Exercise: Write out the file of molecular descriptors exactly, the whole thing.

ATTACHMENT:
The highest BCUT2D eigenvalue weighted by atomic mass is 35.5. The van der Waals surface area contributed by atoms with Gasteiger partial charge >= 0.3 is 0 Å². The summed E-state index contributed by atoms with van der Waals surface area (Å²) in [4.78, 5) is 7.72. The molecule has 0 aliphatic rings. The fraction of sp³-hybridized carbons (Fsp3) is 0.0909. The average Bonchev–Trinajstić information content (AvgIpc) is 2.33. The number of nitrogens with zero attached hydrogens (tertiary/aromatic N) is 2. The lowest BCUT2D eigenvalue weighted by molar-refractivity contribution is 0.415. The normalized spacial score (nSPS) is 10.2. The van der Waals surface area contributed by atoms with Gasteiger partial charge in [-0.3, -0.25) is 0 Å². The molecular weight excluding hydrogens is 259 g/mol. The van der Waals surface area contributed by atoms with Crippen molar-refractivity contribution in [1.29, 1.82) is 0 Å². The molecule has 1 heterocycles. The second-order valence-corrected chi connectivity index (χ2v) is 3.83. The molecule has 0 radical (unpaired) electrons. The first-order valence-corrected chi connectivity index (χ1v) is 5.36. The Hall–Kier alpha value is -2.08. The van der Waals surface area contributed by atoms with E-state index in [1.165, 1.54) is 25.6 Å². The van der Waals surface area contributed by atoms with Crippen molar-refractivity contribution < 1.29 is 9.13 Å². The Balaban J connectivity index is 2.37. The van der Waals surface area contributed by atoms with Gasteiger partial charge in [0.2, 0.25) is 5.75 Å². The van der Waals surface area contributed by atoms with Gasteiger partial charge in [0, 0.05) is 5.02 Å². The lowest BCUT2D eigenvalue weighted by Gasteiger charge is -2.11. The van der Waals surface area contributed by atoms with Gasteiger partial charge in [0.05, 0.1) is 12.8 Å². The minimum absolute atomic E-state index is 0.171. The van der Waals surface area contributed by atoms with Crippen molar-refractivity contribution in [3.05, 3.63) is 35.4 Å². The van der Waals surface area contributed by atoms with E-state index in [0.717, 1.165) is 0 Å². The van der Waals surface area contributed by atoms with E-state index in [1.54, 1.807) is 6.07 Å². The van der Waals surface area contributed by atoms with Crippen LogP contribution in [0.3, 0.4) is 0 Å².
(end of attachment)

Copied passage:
The highest BCUT2D eigenvalue weighted by atomic mass is 35.5. The van der Waals surface area contributed by atoms with Gasteiger partial charge >= 0.3 is 0 Å². The summed E-state index contributed by atoms with van der Waals surface area (Å²) in [4.78, 5) is 7.72. The molecule has 0 aliphatic rings. The fraction of sp³-hybridized carbons (Fsp3) is 0.0909. The average Bonchev–Trinajstić information content (AvgIpc) is 2.33. The number of nitrogens with zero attached hydrogens (tertiary/aromatic N) is 2. The lowest BCUT2D eigenvalue weighted by molar-refractivity contribution is 0.415. The normalized spacial score (nSPS) is 10.2. The van der Waals surface area contributed by atoms with Gasteiger partial charge in [-0.3, -0.25) is 0 Å². The molecular weight excluding hydrogens is 259 g/mol. The van der Waals surface area contributed by atoms with Crippen molar-refractivity contribution in [1.29, 1.82) is 0 Å². The molecule has 1 heterocycles. The second-order valence-corrected chi connectivity index (χ2v) is 3.83. The molecule has 0 radical (unpaired) electrons. The first-order valence-corrected chi connectivity index (χ1v) is 5.36. The Hall–Kier alpha value is -2.08. The van der Waals surface area contributed by atoms with E-state index in [1.165, 1.54) is 25.6 Å². The van der Waals surface area contributed by atoms with Crippen molar-refractivity contribution < 1.29 is 9.13 Å². The Balaban J connectivity index is 2.37. The van der Waals surface area contributed by atoms with Gasteiger partial charge in [0.2, 0.25) is 5.75 Å². The van der Waals surface area contributed by atoms with Gasteiger partial charge in [0, 0.05) is 5.02 Å². The lowest BCUT2D eigenvalue weighted by Gasteiger charge is -2.11. The van der Waals surface area contributed by atoms with Gasteiger partial charge in [0.05, 0.1) is 12.8 Å². The minimum absolute atomic E-state index is 0.171. The van der Waals surface area contributed by atoms with Crippen molar-refractivity contribution in [3.05, 3.63) is 35.4 Å². The van der Waals surface area contributed by atoms with E-state index in [0.717, 1.165) is 0 Å². The van der Waals surface area contributed by atoms with E-state index in [1.54, 1.807) is 6.07 Å². The van der Waals surface area contributed by atoms with Crippen LogP contribution in [0.3, 0.4) is 0 Å².